The second is the so-called Kashmiri leaders who only hurl threats on the Pakistan's government whenever there comes a way to settle the issue of GB. They only care about is, GB shouldn't be given empowerment, whatever the form of empowerment is because it weakens the Kashmir issue. For more than six decades GBians have lived their appalling lives, even for livelihood sources they have to migrate to other cities of Pakistan because of unavailability of opportunities in the region due to government’s nonseriousness. But when there comes a way to do something in favor of GBians fierce leaders, Ali Gilani, Yaseen Malik et al write letters to the PM of Pakistan and warns him of taking any step which could deter the Kashmiris in gaining their rights. According to them joining Rajya Sabha and Lok Sabha strengthens the Kashmir issue, but joining National Assembly or Parliament of Pakistan hurts the issue which they can’t allow at any cost. When one compares the privileges like infrastructure, education, economy, and autonomy they enjoyed or enjoying, it’s an elusive dream for GBians to enjoy such amenities. The fact is, neither Kashmiri leaders nor leaders of Azad Kashmir have ever expressed their concerns for human rights violation in the GB, the only thing they can do is, drag the GB whenever there comes a chance to gain their illicit purposes. Where were these so called leaders who have a soft corner for GB, when sectarian clashes erupted during 1980’s and hundreds were killed mercilessly in the region? Where were these furious leaders when heads of passengers were chopped up openly on Karakoram Highway? Where had gone their concerns for the region when people staged the demonstration for months for subsidized wheat, played a death game with KPK for their own land to get the royalty, and the list goes on. To prove that their maneuvers are right, they establish strong cultural, historical and geographical affinities with the region, the fact is, the region's proximity has always been limited to administrative purposes only.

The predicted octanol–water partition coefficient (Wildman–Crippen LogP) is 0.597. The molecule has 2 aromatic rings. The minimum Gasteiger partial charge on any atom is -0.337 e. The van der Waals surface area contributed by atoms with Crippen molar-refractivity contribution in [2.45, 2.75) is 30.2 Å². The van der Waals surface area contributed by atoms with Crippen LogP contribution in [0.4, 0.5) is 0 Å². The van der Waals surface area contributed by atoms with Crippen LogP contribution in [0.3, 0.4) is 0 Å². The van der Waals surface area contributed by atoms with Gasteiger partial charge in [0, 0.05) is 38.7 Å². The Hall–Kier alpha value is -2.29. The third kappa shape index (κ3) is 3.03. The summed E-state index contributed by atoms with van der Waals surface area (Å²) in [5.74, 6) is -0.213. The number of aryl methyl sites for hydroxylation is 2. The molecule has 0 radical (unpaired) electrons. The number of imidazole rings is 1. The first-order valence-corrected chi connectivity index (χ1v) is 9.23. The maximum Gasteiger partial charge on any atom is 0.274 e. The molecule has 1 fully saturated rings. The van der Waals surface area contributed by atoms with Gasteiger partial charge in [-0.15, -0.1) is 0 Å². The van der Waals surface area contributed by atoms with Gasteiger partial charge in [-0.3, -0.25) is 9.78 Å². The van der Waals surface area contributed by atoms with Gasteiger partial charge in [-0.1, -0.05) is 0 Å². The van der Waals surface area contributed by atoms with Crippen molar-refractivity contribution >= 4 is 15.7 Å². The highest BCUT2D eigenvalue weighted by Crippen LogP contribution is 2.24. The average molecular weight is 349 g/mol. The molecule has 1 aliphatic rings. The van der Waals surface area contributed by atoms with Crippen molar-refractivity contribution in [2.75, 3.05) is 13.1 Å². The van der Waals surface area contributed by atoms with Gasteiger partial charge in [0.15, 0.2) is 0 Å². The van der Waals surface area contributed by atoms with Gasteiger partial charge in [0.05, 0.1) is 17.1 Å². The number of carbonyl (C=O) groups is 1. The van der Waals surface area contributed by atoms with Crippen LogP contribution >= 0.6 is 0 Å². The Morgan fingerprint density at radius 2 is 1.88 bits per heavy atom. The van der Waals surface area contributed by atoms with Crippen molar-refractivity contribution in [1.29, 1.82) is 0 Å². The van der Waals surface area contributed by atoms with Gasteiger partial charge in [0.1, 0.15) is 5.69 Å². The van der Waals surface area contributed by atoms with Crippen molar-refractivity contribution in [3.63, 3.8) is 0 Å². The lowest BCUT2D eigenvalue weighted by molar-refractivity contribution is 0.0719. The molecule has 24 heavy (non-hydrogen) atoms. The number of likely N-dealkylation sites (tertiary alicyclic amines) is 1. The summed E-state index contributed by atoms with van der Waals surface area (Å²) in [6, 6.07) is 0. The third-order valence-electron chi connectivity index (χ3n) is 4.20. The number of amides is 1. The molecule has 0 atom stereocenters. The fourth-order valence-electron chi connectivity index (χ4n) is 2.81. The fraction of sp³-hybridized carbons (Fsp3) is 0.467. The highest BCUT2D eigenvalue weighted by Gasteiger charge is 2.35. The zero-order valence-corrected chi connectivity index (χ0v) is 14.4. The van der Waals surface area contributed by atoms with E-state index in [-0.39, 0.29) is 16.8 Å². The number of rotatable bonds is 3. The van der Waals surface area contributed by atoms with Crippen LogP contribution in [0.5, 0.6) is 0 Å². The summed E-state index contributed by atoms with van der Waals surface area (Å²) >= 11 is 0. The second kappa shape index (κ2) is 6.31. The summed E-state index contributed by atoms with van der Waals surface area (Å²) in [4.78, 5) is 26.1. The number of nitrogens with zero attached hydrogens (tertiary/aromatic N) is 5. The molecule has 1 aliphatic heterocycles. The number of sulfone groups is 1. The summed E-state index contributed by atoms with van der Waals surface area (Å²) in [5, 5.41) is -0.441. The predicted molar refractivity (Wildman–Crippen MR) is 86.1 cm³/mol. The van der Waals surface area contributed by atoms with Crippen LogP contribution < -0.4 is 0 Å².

Third is the antiquated political system in the region. The issue is, politic is sect, caste, ethnicity and personality based instead of vision, mission, and ideology. The oligarchs use sect, caste, ethnicity, and personalities for wooing the vote that is why they easily entice the populace and enjoy their turns with intervals. The oligarchs are central culprits and human rights violators in the region. As they are not elected in accordance with their capabilities and desire to work in the region, they just enjoy the privileges and follow their party visions blindly. Right now this is happening in the region. According to the acting government, i.e. PML-N, they hadn't vowed for the constitutional right of the region. The fact is they had neither vowed nor had any vision; they were just elected because the party was the ruling party in the country and the oligarchs were camouflaged in the sect, caste, and race. Similarly, other parties who are wailing for the failure and noninterest of PML-N for the right of the region are just on the track to improve their tainted image for wooing votes in the next election. In the next five year session, another party will be enjoying the fruits and PML-N would be lashing out the ruling party for what they hadn’t done to be done by them. The fault lies here; the political leaders in the region are manned by the president or premier of the acting government and they are bound to unconditional allegiance i.e. they nod in yes for their statements, whatever it is. Therefore, expecting something big from them is an illusion.